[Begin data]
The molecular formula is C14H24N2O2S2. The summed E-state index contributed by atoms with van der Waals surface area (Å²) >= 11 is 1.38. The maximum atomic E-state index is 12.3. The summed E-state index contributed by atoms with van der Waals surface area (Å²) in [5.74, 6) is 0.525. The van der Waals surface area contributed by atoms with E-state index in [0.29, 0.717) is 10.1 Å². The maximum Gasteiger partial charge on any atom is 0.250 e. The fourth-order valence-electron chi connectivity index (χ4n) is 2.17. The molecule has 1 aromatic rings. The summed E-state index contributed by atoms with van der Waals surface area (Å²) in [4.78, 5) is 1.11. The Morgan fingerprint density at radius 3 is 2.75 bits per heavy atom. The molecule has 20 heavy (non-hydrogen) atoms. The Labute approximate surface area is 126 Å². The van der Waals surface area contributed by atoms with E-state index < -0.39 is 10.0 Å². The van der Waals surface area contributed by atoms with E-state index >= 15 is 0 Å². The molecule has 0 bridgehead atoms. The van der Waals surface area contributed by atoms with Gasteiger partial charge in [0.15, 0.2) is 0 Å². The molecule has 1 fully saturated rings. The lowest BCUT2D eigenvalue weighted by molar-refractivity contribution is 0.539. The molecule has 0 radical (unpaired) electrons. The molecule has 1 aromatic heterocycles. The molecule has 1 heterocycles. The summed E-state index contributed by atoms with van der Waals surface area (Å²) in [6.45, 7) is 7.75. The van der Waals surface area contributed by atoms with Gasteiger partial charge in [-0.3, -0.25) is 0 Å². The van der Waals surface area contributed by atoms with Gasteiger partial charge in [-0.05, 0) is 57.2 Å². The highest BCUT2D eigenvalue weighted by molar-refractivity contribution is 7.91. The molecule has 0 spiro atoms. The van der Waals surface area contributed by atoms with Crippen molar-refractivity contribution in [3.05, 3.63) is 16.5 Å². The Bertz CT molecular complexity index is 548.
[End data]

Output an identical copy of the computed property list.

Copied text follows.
The molecular formula is C14H24N2O2S2. The summed E-state index contributed by atoms with van der Waals surface area (Å²) >= 11 is 1.38. The maximum atomic E-state index is 12.3. The summed E-state index contributed by atoms with van der Waals surface area (Å²) in [5.74, 6) is 0.525. The van der Waals surface area contributed by atoms with E-state index in [0.29, 0.717) is 10.1 Å². The maximum Gasteiger partial charge on any atom is 0.250 e. The fourth-order valence-electron chi connectivity index (χ4n) is 2.17. The molecule has 1 aromatic rings. The summed E-state index contributed by atoms with van der Waals surface area (Å²) in [4.78, 5) is 1.11. The Morgan fingerprint density at radius 3 is 2.75 bits per heavy atom. The molecule has 20 heavy (non-hydrogen) atoms. The Labute approximate surface area is 126 Å². The van der Waals surface area contributed by atoms with E-state index < -0.39 is 10.0 Å². The van der Waals surface area contributed by atoms with E-state index >= 15 is 0 Å². The molecule has 0 bridgehead atoms. The van der Waals surface area contributed by atoms with Gasteiger partial charge in [0.15, 0.2) is 0 Å². The molecule has 1 fully saturated rings. The lowest BCUT2D eigenvalue weighted by molar-refractivity contribution is 0.539. The molecule has 0 radical (unpaired) electrons. The molecule has 1 aromatic heterocycles. The molecule has 1 heterocycles. The summed E-state index contributed by atoms with van der Waals surface area (Å²) in [6.45, 7) is 7.75. The van der Waals surface area contributed by atoms with Gasteiger partial charge in [-0.3, -0.25) is 0 Å². The van der Waals surface area contributed by atoms with Gasteiger partial charge in [-0.05, 0) is 57.2 Å². The highest BCUT2D eigenvalue weighted by molar-refractivity contribution is 7.91. The molecule has 0 spiro atoms. The van der Waals surface area contributed by atoms with Crippen molar-refractivity contribution in [3.05, 3.63) is 16.5 Å². The Bertz CT molecular complexity index is 548.